Easily set Visual Studio keyboard bindings with the Nuget Package Manager Console

December 6th, 2012

After a fresh install of Visual Studio, I often re-configure some options and setup keyboard bindings. This tends to be a bit of a pain as each and every time I have to remember what setting is in what U.I. configuration pane and how do I find/configure that again? I also will often forget about certain settings until the point I need them and it really breaks my coding rhythm down to go hunt for and reconfigure these options.

I recently found a simple solution to get my VS just the way I want it.

P.S. Some of you may want to tell me all about the VS import/export settings, and you may be right, but I just haven’t spent the time to use/understand/easily find a way to integrate it into my ‘flow’.

So I present to you “MY happy path” to Visual Studio Environment configuration.

1. Install the NuGet Package Manager Extension

You’re going to probably install this extension anyway, so go-ahead and install it now if you don’t already have it… We need this so you can get access to the NuGet Package Manager Console

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2. Execute Function Set-VisualStudioEnvironmentConfiguration

Wait! What is “Set-VisualStudioEnvironmentConfiguration”?

This is a little function that I have in My PowerShell $Profile which gets setup on all development environment.

So what’s in this PowerShell script?

As of writing this, I only have two specific setup commands, but thought I’d share as an example of what you can do:

  1. Set a keyboard binding to a specific command.
    # Map Ctrl+W to close a tab
    $DTE.Commands.Item("File.Close").Bindings = "Global::Ctrl+W";
  2. ShowLineNumbers for all language files.
    # Turn on line numbers for ALL language types
    ($DTE.Properties("TextEditor", "AllLanguages") | where {$_.Name -eq "ShowLineNumbers" } ).Value = $true
  3. Turn on whitespace?
    # This doesn't work and I wish it did... 
    $DTE.ExecuteCommand("Edit.ViewWhiteSpace")
    # Fails with: "Command "Edit.ViewWhiteSpace" is not available."
    # Maybe one of you can help me out?

      How can I find and setup the settings I like?

    I’m no VS expert and only know as much about the $DTE object as what I’ve written about here, but I’ll give you some tips and you can go from there…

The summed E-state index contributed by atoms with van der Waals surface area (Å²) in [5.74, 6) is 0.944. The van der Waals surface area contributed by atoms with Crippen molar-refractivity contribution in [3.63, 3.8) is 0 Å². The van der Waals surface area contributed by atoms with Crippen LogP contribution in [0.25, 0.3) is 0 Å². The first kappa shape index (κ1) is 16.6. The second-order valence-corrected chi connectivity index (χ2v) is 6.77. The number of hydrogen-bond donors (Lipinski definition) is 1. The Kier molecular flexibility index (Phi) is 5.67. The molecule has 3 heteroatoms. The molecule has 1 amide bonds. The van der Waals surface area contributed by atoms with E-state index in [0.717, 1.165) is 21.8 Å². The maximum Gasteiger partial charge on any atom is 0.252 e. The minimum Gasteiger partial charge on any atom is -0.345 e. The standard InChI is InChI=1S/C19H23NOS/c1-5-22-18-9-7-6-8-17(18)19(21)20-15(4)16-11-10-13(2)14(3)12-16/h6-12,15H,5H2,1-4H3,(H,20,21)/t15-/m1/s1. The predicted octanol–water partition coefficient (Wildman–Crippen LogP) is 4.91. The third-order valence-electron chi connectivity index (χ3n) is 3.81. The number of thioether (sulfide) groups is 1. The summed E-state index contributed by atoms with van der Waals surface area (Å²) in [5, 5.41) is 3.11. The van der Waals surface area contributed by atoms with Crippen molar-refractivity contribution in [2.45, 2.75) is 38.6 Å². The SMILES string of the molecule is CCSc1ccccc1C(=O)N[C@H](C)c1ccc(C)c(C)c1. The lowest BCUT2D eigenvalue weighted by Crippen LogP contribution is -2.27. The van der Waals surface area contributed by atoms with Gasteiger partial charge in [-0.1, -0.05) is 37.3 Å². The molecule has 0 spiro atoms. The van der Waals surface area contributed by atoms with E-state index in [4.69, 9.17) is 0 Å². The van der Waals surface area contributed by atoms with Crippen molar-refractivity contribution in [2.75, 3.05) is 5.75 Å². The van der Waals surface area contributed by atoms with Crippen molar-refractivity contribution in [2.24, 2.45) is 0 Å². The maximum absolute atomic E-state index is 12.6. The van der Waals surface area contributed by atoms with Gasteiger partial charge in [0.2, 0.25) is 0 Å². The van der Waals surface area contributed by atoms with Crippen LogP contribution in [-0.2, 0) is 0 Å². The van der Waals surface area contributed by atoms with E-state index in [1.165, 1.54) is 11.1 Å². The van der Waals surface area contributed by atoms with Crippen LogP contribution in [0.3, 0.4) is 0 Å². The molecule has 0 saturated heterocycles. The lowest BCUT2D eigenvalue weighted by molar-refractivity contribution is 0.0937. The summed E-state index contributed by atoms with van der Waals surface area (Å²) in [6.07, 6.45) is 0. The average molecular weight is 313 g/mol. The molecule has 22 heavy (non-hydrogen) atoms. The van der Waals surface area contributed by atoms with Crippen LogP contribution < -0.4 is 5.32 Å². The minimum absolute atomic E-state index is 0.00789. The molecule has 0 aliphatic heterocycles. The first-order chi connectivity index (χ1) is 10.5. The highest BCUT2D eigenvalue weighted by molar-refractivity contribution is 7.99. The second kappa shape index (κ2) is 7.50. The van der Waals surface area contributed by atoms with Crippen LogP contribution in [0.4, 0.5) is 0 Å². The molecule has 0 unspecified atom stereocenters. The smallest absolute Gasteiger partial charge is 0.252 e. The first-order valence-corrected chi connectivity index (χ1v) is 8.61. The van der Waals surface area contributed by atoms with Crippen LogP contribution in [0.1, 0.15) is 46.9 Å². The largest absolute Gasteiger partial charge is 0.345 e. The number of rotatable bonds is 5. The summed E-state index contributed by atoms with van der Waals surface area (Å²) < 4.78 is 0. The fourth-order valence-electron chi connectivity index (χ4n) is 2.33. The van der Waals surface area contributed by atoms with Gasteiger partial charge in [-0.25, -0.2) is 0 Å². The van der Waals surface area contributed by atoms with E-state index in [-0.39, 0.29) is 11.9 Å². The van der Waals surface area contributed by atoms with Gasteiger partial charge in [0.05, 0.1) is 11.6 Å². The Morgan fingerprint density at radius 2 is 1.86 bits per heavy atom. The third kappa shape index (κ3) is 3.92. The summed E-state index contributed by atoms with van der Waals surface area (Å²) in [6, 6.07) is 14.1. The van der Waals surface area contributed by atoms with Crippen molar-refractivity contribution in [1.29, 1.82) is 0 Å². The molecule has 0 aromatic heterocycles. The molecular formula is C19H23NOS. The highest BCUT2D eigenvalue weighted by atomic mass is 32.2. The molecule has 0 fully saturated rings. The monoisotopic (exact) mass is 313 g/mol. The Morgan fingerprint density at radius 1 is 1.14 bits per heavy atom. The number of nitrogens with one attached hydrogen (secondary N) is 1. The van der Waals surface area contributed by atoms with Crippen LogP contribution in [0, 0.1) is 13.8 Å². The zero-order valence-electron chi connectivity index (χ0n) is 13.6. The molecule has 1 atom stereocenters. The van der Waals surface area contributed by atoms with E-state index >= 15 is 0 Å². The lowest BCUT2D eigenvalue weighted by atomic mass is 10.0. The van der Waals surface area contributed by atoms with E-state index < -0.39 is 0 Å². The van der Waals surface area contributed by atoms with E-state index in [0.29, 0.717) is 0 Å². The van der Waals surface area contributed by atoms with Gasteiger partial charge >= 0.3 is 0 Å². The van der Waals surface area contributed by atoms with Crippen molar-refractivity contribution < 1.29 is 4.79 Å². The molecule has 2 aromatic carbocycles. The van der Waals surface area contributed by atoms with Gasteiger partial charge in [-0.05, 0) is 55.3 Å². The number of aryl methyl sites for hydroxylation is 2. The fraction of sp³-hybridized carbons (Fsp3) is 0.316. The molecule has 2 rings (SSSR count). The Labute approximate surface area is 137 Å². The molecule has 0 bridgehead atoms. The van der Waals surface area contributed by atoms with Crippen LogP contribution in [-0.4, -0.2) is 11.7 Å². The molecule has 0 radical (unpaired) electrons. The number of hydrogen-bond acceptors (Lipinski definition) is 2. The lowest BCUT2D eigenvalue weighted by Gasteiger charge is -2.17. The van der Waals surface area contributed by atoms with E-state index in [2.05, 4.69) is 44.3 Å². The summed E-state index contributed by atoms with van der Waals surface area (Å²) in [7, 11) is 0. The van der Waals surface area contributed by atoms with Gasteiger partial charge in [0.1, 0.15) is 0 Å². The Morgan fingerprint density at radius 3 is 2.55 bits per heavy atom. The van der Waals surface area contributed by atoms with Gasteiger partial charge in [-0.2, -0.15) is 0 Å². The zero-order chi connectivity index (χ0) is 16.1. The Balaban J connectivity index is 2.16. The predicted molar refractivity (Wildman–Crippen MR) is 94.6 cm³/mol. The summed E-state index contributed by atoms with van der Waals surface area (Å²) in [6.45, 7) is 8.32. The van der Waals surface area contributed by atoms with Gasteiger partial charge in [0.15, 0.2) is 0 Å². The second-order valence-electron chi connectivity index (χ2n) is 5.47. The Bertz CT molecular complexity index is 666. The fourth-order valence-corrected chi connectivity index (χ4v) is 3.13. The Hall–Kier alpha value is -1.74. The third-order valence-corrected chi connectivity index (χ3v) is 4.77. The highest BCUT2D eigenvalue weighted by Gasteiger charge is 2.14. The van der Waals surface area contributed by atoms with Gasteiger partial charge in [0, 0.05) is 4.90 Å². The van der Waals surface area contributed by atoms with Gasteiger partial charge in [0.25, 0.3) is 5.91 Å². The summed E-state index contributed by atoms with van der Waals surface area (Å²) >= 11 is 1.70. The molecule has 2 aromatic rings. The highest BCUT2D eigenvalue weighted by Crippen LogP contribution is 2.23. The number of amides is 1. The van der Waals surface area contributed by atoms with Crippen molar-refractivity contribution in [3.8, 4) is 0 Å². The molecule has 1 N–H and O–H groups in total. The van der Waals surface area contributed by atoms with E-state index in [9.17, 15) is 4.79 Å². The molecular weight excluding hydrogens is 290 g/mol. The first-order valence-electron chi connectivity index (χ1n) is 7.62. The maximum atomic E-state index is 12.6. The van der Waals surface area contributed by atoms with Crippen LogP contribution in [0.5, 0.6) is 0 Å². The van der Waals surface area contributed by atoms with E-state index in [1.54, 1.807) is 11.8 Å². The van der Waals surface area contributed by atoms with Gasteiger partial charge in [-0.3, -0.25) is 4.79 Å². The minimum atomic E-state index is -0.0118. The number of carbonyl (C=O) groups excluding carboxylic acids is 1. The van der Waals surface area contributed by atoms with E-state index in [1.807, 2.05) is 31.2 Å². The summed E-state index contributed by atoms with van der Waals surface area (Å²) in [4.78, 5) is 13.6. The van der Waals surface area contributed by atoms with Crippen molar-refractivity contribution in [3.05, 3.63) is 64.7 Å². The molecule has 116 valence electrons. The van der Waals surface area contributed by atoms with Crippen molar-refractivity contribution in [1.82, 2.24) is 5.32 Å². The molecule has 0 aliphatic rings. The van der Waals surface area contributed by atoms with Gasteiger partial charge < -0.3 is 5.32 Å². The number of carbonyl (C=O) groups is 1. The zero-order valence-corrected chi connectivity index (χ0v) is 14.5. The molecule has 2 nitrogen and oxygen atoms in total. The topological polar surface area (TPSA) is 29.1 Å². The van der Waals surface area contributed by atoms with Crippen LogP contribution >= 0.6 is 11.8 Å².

• Google/Bing are your friends. Type “DTE Visual Studio {TheThingYouWantToAccomplish}”
  • After your search, most examples you find will be VB macros and as it turns out VB (in this case) translates nicely to PowerShell (EX: 
      VB Macro:  DTE.Commands.Item("File.Close").Bindings = "Global::Ctrl+W"

    PowerShell: $DTE.Commands.Item("File.Close").Bindings = "Global::Ctrl+W"

    See the difference? (yep just the ‘$’ at the beginning of the PowerShell one) Nifty eh?

  • Don’t be afraid to use PowerShell to search/filter things in the $DTE. Try this:

    PM>  $DTE.Commands | where { $_.Name –match ‘Close’ } | select { $_.Name }

    Happy VS Environment setting-uppers!

  • peterritchie

    Yeah, export/import is much easier. Don’t have to install nuget package manager extension, and don’t have to write powershell commands–you can just use the built-in VS UI to edit commands/menus/etc.

  • ElegantCoder

    The ability to automate at this level is huge. Thanks for this.

  • http://twitter.com/oising Oisin (x0n) Grehan

    @peterritchie:disqus @d762c661517d3fec78da4c00d3a35fa0:disqus Have neither of you guys seen studioshell.codeplex.com yet? There’s a nuget package too – the entire VS DTE OM is mapped to a powershell provider – fully automatable with idiomatic powershell provider cmdlets.